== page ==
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I have heard that mosfets can be converted into resistors if they are "depleted". Can somebody explain how this is done as simply as possible...I don't have an EE background.

Thanks

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3 Answers 3

MOSFETs are resistors. By how much the channel conducts current is determined by construction of the MOSFET and the voltage on the gate. A depletion type MOSFET will conduct with no voltage applied to the gate, and require a voltage to increase the channel's resistance, while for an enhancement type it's just the other way around.

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Depletion-mode MOSFETs are devices that will provide a voltage drop when current is drawn through them. They can be used in places where something like a pull-up resistor would be required, but they don't act like a typical resistor. A typical resistor will, throughout its useful operating range, drop a voltage proportional to current. A 10Kohm resistor will drop ten volts per milliamp, or ten millivolts per microamp. By contrast, a depletion-mode MOSFET might drop one volt at 100uA, but drop 0.5 volts at 75uA, or 3 volts at 120uA.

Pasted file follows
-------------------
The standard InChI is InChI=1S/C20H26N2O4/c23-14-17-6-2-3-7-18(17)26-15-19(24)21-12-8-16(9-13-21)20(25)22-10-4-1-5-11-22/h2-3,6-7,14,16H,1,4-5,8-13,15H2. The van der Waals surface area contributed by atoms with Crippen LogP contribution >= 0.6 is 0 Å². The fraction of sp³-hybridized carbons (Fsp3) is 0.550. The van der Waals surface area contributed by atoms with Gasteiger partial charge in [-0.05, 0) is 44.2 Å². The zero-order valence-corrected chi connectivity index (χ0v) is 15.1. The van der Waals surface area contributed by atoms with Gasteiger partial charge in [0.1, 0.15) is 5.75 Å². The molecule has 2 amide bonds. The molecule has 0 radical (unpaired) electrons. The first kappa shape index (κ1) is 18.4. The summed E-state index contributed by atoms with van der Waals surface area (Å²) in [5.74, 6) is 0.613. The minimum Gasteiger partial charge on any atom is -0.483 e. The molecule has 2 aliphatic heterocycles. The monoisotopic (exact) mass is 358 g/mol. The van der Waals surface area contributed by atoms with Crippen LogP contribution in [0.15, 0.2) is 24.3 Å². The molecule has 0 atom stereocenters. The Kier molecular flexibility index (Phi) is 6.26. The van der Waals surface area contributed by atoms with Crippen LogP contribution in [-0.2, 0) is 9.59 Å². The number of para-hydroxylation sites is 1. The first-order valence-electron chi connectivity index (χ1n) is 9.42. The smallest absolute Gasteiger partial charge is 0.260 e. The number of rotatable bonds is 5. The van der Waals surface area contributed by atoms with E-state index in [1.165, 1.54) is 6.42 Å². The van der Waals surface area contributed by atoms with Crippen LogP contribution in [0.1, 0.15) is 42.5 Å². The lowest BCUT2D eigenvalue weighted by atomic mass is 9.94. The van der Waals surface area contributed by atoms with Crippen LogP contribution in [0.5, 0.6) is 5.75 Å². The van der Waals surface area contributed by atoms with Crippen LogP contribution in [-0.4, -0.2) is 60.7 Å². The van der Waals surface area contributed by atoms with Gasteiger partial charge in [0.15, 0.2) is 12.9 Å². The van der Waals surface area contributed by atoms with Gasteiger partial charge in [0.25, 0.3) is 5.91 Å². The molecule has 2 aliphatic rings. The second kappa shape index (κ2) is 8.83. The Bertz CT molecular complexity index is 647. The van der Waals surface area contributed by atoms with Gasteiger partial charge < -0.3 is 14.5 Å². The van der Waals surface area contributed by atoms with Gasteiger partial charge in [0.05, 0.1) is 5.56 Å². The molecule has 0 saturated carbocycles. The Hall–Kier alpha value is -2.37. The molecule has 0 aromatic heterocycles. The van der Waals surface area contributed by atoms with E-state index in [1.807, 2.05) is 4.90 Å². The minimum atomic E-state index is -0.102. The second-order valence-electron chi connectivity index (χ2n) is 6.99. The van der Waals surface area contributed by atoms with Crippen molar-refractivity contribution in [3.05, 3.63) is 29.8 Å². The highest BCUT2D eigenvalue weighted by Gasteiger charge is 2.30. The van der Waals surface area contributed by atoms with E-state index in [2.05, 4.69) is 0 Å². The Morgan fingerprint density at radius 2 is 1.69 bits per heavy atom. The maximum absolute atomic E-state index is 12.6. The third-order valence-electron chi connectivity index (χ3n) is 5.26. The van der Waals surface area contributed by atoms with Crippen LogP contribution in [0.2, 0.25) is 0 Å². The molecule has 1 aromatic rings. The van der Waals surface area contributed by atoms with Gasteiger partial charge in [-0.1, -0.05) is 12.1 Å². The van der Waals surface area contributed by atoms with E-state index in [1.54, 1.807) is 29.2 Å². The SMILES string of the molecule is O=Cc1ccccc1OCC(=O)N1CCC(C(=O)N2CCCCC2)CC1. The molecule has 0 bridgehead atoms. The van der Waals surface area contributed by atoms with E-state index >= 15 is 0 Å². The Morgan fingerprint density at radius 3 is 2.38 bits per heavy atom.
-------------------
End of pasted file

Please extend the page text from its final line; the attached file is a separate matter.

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A voltage applied to the gate will reduce the width of source-drain channel. Less width/space to flow means less current. That's same as the function of a resistor. Its simple as that.

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